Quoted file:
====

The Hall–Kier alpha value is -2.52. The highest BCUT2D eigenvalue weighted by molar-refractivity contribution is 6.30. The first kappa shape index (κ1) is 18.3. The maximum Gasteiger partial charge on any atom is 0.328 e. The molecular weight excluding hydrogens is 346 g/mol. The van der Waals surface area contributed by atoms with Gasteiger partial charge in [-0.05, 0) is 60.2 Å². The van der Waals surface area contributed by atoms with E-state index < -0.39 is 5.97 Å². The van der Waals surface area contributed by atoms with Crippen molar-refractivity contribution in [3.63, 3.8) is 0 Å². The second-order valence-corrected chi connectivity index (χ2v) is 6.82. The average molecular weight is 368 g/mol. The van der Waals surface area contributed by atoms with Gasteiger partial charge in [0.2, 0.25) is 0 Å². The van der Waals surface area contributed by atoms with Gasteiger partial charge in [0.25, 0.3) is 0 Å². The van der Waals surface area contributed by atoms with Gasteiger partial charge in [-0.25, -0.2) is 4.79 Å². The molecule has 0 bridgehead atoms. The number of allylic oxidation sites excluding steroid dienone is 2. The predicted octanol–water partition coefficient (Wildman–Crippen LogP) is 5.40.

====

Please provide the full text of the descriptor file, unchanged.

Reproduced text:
The Hall–Kier alpha value is -2.52. The highest BCUT2D eigenvalue weighted by molar-refractivity contribution is 6.30. The first kappa shape index (κ1) is 18.3. The maximum Gasteiger partial charge on any atom is 0.328 e. The molecular weight excluding hydrogens is 346 g/mol. The van der Waals surface area contributed by atoms with Gasteiger partial charge in [-0.05, 0) is 60.2 Å². The van der Waals surface area contributed by atoms with E-state index < -0.39 is 5.97 Å². The van der Waals surface area contributed by atoms with Crippen molar-refractivity contribution in [3.63, 3.8) is 0 Å². The second-order valence-corrected chi connectivity index (χ2v) is 6.82. The average molecular weight is 368 g/mol. The van der Waals surface area contributed by atoms with Gasteiger partial charge in [0.2, 0.25) is 0 Å². The van der Waals surface area contributed by atoms with Gasteiger partial charge in [0.25, 0.3) is 0 Å². The van der Waals surface area contributed by atoms with Gasteiger partial charge in [-0.25, -0.2) is 4.79 Å². The molecule has 0 bridgehead atoms. The number of allylic oxidation sites excluding steroid dienone is 2. The predicted octanol–water partition coefficient (Wildman–Crippen LogP) is 5.40.